The merger and acquisitions (M&A) activity in North America has continued its pace in 2019, with 4,754 deals worth $849.7 billion closing in the first half of 2019. Dozens of mega-deals have been announced, potentially setting up a healthy back half of the year as well. The popularity of PE as an asset class has also continued to grow among investors. As an example, in the past three years, more than $600 billion of capital has been invested into buyout funds. Even with the increased deal volume, private equity funds have a record amount of “dry powder” or committed capital available to fund investments. That figure stands at more than $2 trillion across all fund types. Meanwhile, the number of U.S.-based, sponsor-backed companies has grown by 5.3% CAGR over the past decade.
Even within the franchise marketplace, the M&As through private equity firms are on a multi-year run of unprecedented activity and currently shows no signs of slowing. But what is interesting is the differences in the approaches that PE firms have taken over the past three years. While 2017 was the year of the “unicorns”, the year since has been the year of the “old war horse”. FRANdata analysis shows that nearly 64% of the franchise brands that were acquired by PE firms in 2017 were brands that had been franchising for more than 10 years. This proportion has increasingly gained traction in 2018, with 69% of the acquired brands having a 10 or more years franchise experience; PE activity continues to further fuel this trend, as this proportion is now 83% as of YTD Q3-2019. This year alone several legacy franchises like ABRA Auto Body & Glass (acquired by Roark Capital Group), Servpro (acquired by Blackstone Group), Jenny Craig (by HIG Capital), Intelligent Office (by Incline Equity Partners), and Perkins (by Elysium Management) become the target of acquisitions. And a lot of these are acquisitions made to establish portfolio platforms offering a continuum of products and services.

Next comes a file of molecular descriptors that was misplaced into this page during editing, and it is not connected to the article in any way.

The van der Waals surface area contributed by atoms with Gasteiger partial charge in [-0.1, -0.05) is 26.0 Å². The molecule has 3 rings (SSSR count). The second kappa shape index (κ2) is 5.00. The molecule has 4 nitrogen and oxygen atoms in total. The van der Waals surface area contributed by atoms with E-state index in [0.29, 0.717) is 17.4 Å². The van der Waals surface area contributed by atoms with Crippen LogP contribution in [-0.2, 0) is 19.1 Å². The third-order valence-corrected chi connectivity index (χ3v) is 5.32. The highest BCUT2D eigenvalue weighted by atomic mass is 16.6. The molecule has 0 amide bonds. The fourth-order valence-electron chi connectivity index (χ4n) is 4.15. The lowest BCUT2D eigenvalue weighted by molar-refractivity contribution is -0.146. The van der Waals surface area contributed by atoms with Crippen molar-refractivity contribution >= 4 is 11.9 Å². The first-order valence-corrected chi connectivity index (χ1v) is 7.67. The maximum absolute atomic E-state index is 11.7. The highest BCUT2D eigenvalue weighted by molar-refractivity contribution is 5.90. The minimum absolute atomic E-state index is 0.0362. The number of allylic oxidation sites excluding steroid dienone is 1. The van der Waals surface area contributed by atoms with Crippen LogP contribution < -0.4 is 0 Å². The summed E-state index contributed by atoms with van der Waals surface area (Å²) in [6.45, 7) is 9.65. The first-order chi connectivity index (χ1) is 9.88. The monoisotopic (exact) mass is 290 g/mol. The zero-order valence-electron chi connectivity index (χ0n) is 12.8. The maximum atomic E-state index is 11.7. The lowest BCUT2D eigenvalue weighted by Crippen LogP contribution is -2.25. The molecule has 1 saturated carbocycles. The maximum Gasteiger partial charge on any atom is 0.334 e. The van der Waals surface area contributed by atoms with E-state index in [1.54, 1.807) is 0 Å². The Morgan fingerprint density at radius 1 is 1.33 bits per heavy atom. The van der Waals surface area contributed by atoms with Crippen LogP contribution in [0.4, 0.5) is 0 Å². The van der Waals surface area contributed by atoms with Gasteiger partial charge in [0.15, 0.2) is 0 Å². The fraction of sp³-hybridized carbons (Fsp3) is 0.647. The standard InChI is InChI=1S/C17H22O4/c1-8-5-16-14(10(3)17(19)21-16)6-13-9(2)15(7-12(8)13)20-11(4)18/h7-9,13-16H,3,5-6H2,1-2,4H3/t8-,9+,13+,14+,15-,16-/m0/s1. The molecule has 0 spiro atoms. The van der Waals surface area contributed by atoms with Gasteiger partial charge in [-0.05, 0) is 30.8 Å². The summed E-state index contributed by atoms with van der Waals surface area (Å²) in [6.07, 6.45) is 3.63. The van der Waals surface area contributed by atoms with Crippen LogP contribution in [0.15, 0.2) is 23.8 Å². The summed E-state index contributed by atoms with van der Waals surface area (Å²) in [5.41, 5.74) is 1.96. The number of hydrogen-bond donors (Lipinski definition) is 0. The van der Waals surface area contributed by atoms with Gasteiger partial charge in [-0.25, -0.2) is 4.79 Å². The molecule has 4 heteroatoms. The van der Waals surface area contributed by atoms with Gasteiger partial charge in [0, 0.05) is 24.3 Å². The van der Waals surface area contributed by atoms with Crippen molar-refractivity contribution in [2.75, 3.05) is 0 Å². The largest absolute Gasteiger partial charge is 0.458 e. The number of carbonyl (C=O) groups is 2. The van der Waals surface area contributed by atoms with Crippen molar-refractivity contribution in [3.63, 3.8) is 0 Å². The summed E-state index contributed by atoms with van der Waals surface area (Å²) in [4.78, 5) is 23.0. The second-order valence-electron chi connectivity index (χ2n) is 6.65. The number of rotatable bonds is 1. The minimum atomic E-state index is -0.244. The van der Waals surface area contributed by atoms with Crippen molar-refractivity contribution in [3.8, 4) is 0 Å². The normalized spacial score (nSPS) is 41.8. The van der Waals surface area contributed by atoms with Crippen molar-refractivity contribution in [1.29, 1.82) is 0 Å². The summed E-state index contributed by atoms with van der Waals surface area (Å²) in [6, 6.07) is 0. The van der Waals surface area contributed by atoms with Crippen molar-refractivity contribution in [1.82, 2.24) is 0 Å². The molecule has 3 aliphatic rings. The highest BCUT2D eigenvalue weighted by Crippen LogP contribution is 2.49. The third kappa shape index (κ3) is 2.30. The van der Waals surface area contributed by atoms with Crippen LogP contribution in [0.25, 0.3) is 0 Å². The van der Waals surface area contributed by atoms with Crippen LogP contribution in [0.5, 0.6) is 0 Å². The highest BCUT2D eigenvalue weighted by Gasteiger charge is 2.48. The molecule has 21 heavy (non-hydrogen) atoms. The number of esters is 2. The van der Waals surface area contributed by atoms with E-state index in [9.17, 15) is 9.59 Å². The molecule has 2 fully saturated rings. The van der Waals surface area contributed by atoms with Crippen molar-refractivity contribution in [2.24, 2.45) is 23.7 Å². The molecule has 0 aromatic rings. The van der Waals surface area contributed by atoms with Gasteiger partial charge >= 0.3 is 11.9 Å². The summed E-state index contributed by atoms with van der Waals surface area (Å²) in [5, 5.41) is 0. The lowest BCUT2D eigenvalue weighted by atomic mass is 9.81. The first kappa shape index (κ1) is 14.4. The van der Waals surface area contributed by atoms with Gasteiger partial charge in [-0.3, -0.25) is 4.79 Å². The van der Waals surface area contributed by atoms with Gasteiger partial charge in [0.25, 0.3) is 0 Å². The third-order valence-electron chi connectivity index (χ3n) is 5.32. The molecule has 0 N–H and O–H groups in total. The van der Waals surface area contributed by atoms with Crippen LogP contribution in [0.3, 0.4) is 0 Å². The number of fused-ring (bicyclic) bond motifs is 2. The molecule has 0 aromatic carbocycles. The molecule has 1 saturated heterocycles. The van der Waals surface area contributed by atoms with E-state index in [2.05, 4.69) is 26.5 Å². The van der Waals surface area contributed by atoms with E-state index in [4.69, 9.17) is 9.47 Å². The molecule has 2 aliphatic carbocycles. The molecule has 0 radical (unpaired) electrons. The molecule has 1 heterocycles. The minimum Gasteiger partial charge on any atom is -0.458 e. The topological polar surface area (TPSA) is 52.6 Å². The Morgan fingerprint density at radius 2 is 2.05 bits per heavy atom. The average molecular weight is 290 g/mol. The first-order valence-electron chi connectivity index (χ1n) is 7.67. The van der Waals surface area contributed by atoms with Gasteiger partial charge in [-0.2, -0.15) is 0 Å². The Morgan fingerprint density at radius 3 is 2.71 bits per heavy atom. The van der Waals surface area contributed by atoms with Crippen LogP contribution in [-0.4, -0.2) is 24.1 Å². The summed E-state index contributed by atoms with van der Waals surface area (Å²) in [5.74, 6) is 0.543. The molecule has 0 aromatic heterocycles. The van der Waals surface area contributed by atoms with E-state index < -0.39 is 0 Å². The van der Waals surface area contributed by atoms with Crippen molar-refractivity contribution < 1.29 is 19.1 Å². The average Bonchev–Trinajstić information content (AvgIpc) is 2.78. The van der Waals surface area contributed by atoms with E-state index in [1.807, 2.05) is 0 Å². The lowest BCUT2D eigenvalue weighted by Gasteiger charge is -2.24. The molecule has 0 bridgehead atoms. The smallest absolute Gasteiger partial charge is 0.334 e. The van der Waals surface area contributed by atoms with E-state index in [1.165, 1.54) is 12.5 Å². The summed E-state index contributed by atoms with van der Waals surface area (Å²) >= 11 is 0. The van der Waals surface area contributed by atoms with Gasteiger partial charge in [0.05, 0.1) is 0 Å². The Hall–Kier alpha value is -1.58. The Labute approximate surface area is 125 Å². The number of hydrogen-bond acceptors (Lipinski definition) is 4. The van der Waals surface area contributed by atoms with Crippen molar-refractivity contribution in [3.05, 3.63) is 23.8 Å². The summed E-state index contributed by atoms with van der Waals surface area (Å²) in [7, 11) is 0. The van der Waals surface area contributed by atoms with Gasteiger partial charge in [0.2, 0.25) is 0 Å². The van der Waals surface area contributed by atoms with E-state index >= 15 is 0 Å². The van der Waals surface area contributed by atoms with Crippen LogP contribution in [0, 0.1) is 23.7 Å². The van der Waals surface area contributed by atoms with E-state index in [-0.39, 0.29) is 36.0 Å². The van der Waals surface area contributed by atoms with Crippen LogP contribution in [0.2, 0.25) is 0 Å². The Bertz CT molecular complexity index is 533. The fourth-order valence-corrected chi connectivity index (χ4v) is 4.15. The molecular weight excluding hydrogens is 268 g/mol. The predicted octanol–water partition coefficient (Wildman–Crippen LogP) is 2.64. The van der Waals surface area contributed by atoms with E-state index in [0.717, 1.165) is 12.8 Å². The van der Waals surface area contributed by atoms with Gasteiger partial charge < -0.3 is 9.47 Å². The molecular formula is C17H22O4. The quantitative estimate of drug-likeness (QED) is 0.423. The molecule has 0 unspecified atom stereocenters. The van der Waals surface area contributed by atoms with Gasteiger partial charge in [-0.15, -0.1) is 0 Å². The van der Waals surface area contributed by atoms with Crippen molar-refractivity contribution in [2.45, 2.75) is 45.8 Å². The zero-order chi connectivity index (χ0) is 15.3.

Examples of Legacy Brand Acquisitions by PE Firms (as of Q3-2019)
|FRUNS||Brand||PE Firm||Fr. Start Date||Yrs. in Fr.|
|13870||Intelligent Office||Incline Equity Partners||1999||20|
|11953||Jenny Craig||HIG Capital||1985||34|
|11810||Hooters||Nord Bay Capital and TriArtisan Capital Advisors||1986||33|
|10611||Budget Blinds||JM Family Enterprises||1994||25|
|10064||ABRA Auto Body & Glass||Roark Capital Group||1987||55|
|11965||Jimmy John’s||Roark Capital Group||1993||26|
Source: FRANdata Research
So why are more and more mature legacy brands getting acquired by PE firms? Take Jimmy John’s for instance. Roark Capital Group’s Inspire Brands just yesterday folded the brand into its portfolio. Experienced franchises like Jimmy John’s bring years of institutional expertise with them. The biggest benefit here for Inspire Brands may be Jimmy John’s dominance in delivery. Jimmy John’s is second only to Domino’s in terms of delivery. Jimmy John’s delivery knowledge is likely to spread across other portfolio concepts.
Another advantage to pursue such deals could be related to growth and brand equity. In many cases, legacy concepts often plateau their franchise system growth after a certain amount of time. At the same time, they have a considerable amount of customer-facing brand equity. The stagnated growth allows PE firms a cheaper valuation multiple, with an aim to cash in on the high brand equity post-acquisition. For example, when NRD Capital acquired Ruby Tuesday, the franchise was with unprofitability and declining same-restaurant sales amid broader changes in casual dining. But NRD was confident that the concept was a well-established, differentiated brand to drive future value for its acquisition.
As the race for finding new diamonds in the rough gets increasingly tough for PE firms, their focus is going to be more on acquiring legacy franchises throughout the rest of the year. Stay tuned for more old war horses finding new stables!!